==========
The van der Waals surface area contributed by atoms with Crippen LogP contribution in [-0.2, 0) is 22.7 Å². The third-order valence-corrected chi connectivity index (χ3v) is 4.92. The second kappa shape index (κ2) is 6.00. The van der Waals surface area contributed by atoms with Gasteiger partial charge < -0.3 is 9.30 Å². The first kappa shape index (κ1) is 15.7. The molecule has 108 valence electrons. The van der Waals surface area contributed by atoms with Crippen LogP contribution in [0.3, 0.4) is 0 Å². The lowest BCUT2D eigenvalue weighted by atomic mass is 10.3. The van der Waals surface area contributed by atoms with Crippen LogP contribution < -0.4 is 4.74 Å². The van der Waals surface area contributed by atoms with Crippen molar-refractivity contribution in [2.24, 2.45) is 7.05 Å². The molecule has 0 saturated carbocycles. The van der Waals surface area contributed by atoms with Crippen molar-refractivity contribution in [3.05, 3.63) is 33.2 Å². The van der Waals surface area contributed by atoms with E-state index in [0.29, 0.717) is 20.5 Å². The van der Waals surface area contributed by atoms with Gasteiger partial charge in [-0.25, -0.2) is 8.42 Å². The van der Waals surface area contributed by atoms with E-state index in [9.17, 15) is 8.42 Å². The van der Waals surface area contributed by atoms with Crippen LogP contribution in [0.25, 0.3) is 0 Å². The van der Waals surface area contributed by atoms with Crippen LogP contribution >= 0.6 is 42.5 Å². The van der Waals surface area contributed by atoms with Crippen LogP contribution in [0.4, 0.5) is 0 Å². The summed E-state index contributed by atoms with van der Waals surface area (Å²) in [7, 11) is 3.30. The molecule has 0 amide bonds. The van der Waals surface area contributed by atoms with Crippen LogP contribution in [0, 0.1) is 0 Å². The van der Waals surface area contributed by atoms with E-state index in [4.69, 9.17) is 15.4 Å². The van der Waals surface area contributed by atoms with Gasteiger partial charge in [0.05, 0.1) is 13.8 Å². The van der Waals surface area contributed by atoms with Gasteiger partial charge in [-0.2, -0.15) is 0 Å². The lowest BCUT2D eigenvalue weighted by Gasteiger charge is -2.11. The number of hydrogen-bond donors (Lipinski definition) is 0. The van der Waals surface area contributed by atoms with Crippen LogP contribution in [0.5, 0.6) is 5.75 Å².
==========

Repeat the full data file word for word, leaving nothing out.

The van der Waals surface area contributed by atoms with Crippen LogP contribution in [-0.2, 0) is 22.7 Å². The third-order valence-corrected chi connectivity index (χ3v) is 4.92. The second kappa shape index (κ2) is 6.00. The van der Waals surface area contributed by atoms with Gasteiger partial charge < -0.3 is 9.30 Å². The first kappa shape index (κ1) is 15.7. The molecule has 108 valence electrons. The van der Waals surface area contributed by atoms with Crippen LogP contribution in [0.3, 0.4) is 0 Å². The lowest BCUT2D eigenvalue weighted by atomic mass is 10.3. The van der Waals surface area contributed by atoms with Crippen LogP contribution < -0.4 is 4.74 Å². The van der Waals surface area contributed by atoms with Crippen molar-refractivity contribution in [2.24, 2.45) is 7.05 Å². The molecule has 0 saturated carbocycles. The van der Waals surface area contributed by atoms with Crippen molar-refractivity contribution in [3.05, 3.63) is 33.2 Å². The van der Waals surface area contributed by atoms with E-state index in [0.29, 0.717) is 20.5 Å². The van der Waals surface area contributed by atoms with Gasteiger partial charge in [-0.25, -0.2) is 8.42 Å². The van der Waals surface area contributed by atoms with E-state index in [9.17, 15) is 8.42 Å². The van der Waals surface area contributed by atoms with Crippen LogP contribution in [0.25, 0.3) is 0 Å². The van der Waals surface area contributed by atoms with Crippen LogP contribution >= 0.6 is 42.5 Å². The van der Waals surface area contributed by atoms with Crippen LogP contribution in [0.4, 0.5) is 0 Å². The summed E-state index contributed by atoms with van der Waals surface area (Å²) in [7, 11) is 3.30. The molecule has 0 amide bonds. The van der Waals surface area contributed by atoms with Crippen LogP contribution in [0, 0.1) is 0 Å². The van der Waals surface area contributed by atoms with E-state index in [4.69, 9.17) is 15.4 Å². The van der Waals surface area contributed by atoms with Gasteiger partial charge in [0.05, 0.1) is 13.8 Å². The van der Waals surface area contributed by atoms with Gasteiger partial charge in [-0.2, -0.15) is 0 Å². The lowest BCUT2D eigenvalue weighted by Gasteiger charge is -2.11. The number of hydrogen-bond donors (Lipinski definition) is 0. The van der Waals surface area contributed by atoms with Crippen LogP contribution in [0.5, 0.6) is 5.75 Å².